For "0x4B0", the int-conversion reads "0" (OK), then "x" and stops, because it cannot convert "x" into an integer. Likewise for the float-conversion.

For "1.2e3", the int-conversion reads "1" (OK), then "." and stops. The float-conversion recognises the entire string as valid float notation.

The automatic type recognition for an expression like $str * 1 is simply more flexible than the explicit casts. The explicit casts require the integers and floats to be in the format produced by %i and %f in printf, essentially.

Perhaps you can use intval and floatval rather than explicit casts-to-int for more flexibility, though.

Finally, your question "is hexidecimal data supposed to be valid or invalid numeric data?" is awkward. There is no such thing as "hexadecimal data". Hexadecimal is just a number base. What you can do is take a string like "4B0" and use strtoul etc. to parse it as an integer in any number base between 2 and 36.[Sorry, that was BS. There's no strtoul in PHP. But intval has the equivalent functionality, see above.]

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Did you mean base_convert()? Never heard of strtoul() :X –  KingCrunch Jun 22 '11 at 11:23
    
@KingCrunch: Yep, sorry, just realized that. Use intval() instead. –  Kerrek SB Jun 22 '11 at 11:25
    
Oh, just realized, that intval() has a second parameter. I'm usually use base_convert() here, but that seems equivalent. Nice to know :) –  KingCrunch Jun 22 '11 at 11:27
    
@KingCrunch: Well, they're different things: base_convert goes from string to string, intval goes from string to number, if you believe in types. Both have their uses! :-) –  Kerrek SB Jun 22 '11 at 11:28
1  
@binaryLV: yes yes yes, I know, I already fixed that... :-( I was thinking about the nearest C function that came to mind and was put off guard by your mentioning of strtod. Sorry! –  Kerrek SB Jun 22 '11 at 11:34

intval uses strtol which recognizes oct/hex prefixes when the base parameter is zero, so

var_dump(intval('0xef'));     // int(0)
var_dump(intval('0xff', 0));  // int(255)
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Nice find. I didn't know that $base can be set to 0. Seems to be an undocumented feature. –  binaryLV Jun 22 '11 at 13:05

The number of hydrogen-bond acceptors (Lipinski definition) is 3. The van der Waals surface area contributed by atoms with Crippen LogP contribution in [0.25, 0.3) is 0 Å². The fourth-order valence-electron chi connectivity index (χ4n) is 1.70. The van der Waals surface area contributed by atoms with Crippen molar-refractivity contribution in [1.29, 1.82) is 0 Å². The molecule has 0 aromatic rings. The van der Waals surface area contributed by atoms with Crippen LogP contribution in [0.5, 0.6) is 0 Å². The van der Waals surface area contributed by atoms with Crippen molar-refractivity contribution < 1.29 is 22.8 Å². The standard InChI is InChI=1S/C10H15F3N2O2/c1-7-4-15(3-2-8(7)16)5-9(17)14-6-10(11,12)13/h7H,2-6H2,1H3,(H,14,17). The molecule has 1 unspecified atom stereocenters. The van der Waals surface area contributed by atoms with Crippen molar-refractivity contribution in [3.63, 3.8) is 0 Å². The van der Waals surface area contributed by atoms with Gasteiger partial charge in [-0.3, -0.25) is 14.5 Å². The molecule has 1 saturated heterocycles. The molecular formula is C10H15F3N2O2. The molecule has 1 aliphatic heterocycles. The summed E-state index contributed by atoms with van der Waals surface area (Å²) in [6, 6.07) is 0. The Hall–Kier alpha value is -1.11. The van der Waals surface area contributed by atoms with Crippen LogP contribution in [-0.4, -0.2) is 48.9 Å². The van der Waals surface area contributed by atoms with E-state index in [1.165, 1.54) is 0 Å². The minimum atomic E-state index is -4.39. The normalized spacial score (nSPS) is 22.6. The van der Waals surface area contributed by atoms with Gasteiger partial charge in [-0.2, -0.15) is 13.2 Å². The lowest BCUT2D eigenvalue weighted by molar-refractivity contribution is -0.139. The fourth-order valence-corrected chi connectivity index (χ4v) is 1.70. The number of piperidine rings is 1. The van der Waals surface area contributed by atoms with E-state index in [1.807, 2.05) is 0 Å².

Is there (or, rather, should there be) any relation between is_numeric() and the way how PHP treats strings when they are used as numbers?

There is no datatype called numeric in PHP, the is_numeric() function is more of a test for something that can be interpreted as number by PHP.

As far as such number interpreting is concerned, adding a + in front of the value will actually make PHP to convert it into a number:

$int = +'0x4B0';
$float = +'1.2e3';

You find this explained in the manual for string, look for the section String conversion to numbers.

As it's triggered by an operator, I don't see any need why there should be a function in PHP that does the same. That would be superfluous.


Internally PHP uses a function called zendi_convert_scalar_to_number for the add operator (assumable +) that will make use of is_numeric_string to obtain the number.

The exact same function is called internally by is_numeric() when used with strings.

So to trigger the native conversion function, I would just use the + operator. This will ensure that you'll get back the numeric pseudo-type (int or float).

Ref: /Zend/zend_operators.c; /ext/standard/type.c

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Nice try, though, eval() is even worse than $n += 0; or $n *= 1;. –  binaryLV Jun 22 '11 at 11:37
    
Yes it is, I would prefer your expression instead. Stricly, eval would require a is_numeric() upfront which returns true on that string. –  hakre Jun 22 '11 at 11:40
    
Found another native one. Looks like prefixing with a simple + is working as well. –  hakre Jun 22 '11 at 11:43
1  
@binaryLV, I was skimming through source, and it looks like that the is_numeric() shares it's commons with + on strings regarding the conversion. –  hakre Jun 22 '11 at 12:27
    
Nice find (about the source). –  binaryLV Jun 22 '11 at 13:01